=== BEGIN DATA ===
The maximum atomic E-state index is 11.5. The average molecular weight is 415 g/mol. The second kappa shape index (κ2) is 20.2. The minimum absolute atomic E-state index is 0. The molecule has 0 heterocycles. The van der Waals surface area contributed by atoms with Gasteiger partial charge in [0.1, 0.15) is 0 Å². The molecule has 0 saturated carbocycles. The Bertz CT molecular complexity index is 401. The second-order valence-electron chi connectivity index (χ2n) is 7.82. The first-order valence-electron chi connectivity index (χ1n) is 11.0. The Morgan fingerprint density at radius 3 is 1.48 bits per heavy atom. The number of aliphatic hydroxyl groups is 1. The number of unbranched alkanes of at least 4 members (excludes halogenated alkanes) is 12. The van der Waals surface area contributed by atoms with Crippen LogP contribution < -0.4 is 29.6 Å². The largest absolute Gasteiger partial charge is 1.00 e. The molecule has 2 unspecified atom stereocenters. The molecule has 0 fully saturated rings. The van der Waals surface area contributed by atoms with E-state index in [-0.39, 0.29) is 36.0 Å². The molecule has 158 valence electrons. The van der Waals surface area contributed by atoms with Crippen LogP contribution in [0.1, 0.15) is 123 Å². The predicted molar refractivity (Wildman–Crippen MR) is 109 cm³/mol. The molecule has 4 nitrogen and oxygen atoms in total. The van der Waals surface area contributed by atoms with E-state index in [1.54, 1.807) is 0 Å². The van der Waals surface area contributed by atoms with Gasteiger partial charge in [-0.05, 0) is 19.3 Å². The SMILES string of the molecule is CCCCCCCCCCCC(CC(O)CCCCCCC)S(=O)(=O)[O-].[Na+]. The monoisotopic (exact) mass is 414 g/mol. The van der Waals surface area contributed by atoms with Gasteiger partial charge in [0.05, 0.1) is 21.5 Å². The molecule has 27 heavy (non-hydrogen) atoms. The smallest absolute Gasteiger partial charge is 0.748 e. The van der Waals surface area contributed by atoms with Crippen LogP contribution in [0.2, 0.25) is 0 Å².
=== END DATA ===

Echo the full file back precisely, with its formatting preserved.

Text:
The maximum atomic E-state index is 11.5. The average molecular weight is 415 g/mol. The second kappa shape index (κ2) is 20.2. The minimum absolute atomic E-state index is 0. The molecule has 0 heterocycles. The van der Waals surface area contributed by atoms with Gasteiger partial charge in [0.1, 0.15) is 0 Å². The molecule has 0 saturated carbocycles. The Bertz CT molecular complexity index is 401. The second-order valence-electron chi connectivity index (χ2n) is 7.82. The first-order valence-electron chi connectivity index (χ1n) is 11.0. The Morgan fingerprint density at radius 3 is 1.48 bits per heavy atom. The number of aliphatic hydroxyl groups is 1. The number of unbranched alkanes of at least 4 members (excludes halogenated alkanes) is 12. The van der Waals surface area contributed by atoms with Crippen LogP contribution < -0.4 is 29.6 Å². The largest absolute Gasteiger partial charge is 1.00 e. The molecule has 2 unspecified atom stereocenters. The molecule has 0 fully saturated rings. The van der Waals surface area contributed by atoms with E-state index in [-0.39, 0.29) is 36.0 Å². The molecule has 158 valence electrons. The van der Waals surface area contributed by atoms with Crippen LogP contribution in [0.1, 0.15) is 123 Å². The predicted molar refractivity (Wildman–Crippen MR) is 109 cm³/mol. The molecule has 4 nitrogen and oxygen atoms in total. The van der Waals surface area contributed by atoms with E-state index in [1.54, 1.807) is 0 Å². The van der Waals surface area contributed by atoms with Gasteiger partial charge in [-0.05, 0) is 19.3 Å². The SMILES string of the molecule is CCCCCCCCCCCC(CC(O)CCCCCCC)S(=O)(=O)[O-].[Na+]. The monoisotopic (exact) mass is 414 g/mol. The van der Waals surface area contributed by atoms with Gasteiger partial charge in [0.05, 0.1) is 21.5 Å². The molecule has 27 heavy (non-hydrogen) atoms. The smallest absolute Gasteiger partial charge is 0.748 e. The van der Waals surface area contributed by atoms with Crippen LogP contribution in [0.2, 0.25) is 0 Å².